The New York Times (accurately) summarizes the Federal Reserve’s monetary policy:
The Federal Reserve announced two weeks ago that it would extend its own bond-buying program until the end of the year.
The actions once again cast central bankers in the role of primary responders to the global economic malaise, aiming at the same basic goal that they have tried to hit repeatedly over the last six years: encouraging people and businesses to borrow and spend and take greater risks with their investments.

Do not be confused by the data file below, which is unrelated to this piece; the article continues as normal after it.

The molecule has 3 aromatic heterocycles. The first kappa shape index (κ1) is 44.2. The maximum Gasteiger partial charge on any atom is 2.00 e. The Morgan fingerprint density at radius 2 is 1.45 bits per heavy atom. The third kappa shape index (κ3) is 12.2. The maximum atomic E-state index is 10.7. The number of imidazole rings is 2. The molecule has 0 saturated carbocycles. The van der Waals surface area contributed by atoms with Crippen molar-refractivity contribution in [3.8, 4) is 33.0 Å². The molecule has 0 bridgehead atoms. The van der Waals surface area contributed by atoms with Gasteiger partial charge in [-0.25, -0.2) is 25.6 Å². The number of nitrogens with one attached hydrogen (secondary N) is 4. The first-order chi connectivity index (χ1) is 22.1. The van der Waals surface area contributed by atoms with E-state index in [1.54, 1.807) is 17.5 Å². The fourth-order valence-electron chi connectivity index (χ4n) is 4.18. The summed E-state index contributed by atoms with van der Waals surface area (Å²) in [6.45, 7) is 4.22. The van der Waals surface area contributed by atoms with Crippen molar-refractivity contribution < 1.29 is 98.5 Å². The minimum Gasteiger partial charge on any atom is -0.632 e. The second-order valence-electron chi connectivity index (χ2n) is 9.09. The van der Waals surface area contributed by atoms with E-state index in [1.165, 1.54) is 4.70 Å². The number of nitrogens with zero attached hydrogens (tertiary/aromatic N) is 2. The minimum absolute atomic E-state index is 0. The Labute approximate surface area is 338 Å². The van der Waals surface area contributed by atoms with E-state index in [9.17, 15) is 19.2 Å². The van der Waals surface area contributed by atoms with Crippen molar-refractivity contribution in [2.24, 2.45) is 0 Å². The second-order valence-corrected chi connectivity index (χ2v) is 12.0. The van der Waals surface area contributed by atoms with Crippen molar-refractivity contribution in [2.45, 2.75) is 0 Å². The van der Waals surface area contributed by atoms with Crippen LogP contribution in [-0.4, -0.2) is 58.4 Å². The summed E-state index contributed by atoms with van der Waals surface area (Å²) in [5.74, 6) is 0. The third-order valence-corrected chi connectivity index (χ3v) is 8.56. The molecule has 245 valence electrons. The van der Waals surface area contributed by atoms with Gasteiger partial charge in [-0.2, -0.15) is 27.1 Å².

So the Fed creates a housing bubble to replace the dot-com bubble by keeping interest rates artificially low (see my book, Ron Paul vs. Paul Krugman: Austrian vs. Keynesian economics in the financial crisis), an artificial boom created by unsustainable borrowing and spending and excessive risktaking, and now its solution to the recession that caused is to continue to try to keep interest rates artificially low and incentivize even more borrowing and spending and risktaking. And all the politicians and Keynesian economists sit and scratch their chins and wonder why we can’t seem to get out of the financial mess we’re in. “Why isn’t printing money working? It just doesn’t make any sense!”